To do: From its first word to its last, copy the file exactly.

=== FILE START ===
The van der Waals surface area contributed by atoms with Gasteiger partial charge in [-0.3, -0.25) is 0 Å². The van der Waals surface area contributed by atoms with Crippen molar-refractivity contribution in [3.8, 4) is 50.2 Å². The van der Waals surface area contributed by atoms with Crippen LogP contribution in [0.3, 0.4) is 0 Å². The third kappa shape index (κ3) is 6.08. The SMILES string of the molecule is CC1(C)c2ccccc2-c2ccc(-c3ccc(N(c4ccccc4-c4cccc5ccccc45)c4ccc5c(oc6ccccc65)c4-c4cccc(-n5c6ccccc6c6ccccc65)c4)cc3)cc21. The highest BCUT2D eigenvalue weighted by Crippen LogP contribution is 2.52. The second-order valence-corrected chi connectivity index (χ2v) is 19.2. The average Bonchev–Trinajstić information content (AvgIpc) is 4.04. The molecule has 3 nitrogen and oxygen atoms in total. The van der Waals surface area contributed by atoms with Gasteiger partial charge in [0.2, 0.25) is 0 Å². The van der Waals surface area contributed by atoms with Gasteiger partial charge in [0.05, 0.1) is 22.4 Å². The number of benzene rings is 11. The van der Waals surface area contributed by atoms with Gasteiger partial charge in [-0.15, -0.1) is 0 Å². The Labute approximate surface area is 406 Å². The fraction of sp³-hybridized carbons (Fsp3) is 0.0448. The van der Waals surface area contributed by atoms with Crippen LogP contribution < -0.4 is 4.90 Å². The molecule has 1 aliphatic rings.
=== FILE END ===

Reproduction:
The van der Waals surface area contributed by atoms with Gasteiger partial charge in [-0.3, -0.25) is 0 Å². The van der Waals surface area contributed by atoms with Crippen molar-refractivity contribution in [3.8, 4) is 50.2 Å². The van der Waals surface area contributed by atoms with Crippen LogP contribution in [0.3, 0.4) is 0 Å². The third kappa shape index (κ3) is 6.08. The SMILES string of the molecule is CC1(C)c2ccccc2-c2ccc(-c3ccc(N(c4ccccc4-c4cccc5ccccc45)c4ccc5c(oc6ccccc65)c4-c4cccc(-n5c6ccccc6c6ccccc65)c4)cc3)cc21. The highest BCUT2D eigenvalue weighted by Crippen LogP contribution is 2.52. The second-order valence-corrected chi connectivity index (χ2v) is 19.2. The average Bonchev–Trinajstić information content (AvgIpc) is 4.04. The molecule has 3 nitrogen and oxygen atoms in total. The van der Waals surface area contributed by atoms with Gasteiger partial charge in [0.2, 0.25) is 0 Å². The van der Waals surface area contributed by atoms with Gasteiger partial charge in [0.05, 0.1) is 22.4 Å². The number of benzene rings is 11. The van der Waals surface area contributed by atoms with Gasteiger partial charge in [-0.15, -0.1) is 0 Å². The Labute approximate surface area is 406 Å². The fraction of sp³-hybridized carbons (Fsp3) is 0.0448. The van der Waals surface area contributed by atoms with Crippen LogP contribution < -0.4 is 4.90 Å². The molecule has 1 aliphatic rings.